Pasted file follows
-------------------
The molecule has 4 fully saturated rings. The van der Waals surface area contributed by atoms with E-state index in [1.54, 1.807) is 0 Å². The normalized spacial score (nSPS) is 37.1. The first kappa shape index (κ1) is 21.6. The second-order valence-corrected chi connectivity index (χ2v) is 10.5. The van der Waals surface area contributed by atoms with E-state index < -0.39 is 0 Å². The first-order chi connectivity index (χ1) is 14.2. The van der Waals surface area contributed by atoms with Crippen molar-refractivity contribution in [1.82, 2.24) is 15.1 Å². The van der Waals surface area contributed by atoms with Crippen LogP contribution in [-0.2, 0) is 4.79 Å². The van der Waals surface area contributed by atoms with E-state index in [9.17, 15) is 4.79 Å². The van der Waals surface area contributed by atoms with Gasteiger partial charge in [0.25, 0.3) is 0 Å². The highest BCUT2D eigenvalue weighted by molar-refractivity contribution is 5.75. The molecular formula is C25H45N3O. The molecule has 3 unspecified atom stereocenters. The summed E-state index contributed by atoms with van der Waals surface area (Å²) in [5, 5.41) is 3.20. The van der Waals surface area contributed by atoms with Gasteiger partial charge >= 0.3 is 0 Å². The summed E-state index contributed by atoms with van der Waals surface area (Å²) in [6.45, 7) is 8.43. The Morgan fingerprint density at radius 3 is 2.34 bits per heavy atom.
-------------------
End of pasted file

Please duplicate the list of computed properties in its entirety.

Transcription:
The molecule has 4 fully saturated rings. The van der Waals surface area contributed by atoms with E-state index in [1.54, 1.807) is 0 Å². The normalized spacial score (nSPS) is 37.1. The first kappa shape index (κ1) is 21.6. The second-order valence-corrected chi connectivity index (χ2v) is 10.5. The van der Waals surface area contributed by atoms with E-state index < -0.39 is 0 Å². The first-order chi connectivity index (χ1) is 14.2. The van der Waals surface area contributed by atoms with Crippen molar-refractivity contribution in [1.82, 2.24) is 15.1 Å². The van der Waals surface area contributed by atoms with Crippen LogP contribution in [-0.2, 0) is 4.79 Å². The van der Waals surface area contributed by atoms with E-state index in [9.17, 15) is 4.79 Å². The van der Waals surface area contributed by atoms with Gasteiger partial charge in [0.25, 0.3) is 0 Å². The highest BCUT2D eigenvalue weighted by molar-refractivity contribution is 5.75. The molecular formula is C25H45N3O. The molecule has 3 unspecified atom stereocenters. The summed E-state index contributed by atoms with van der Waals surface area (Å²) in [5, 5.41) is 3.20. The van der Waals surface area contributed by atoms with Gasteiger partial charge >= 0.3 is 0 Å². The summed E-state index contributed by atoms with van der Waals surface area (Å²) in [6.45, 7) is 8.43. The Morgan fingerprint density at radius 3 is 2.34 bits per heavy atom.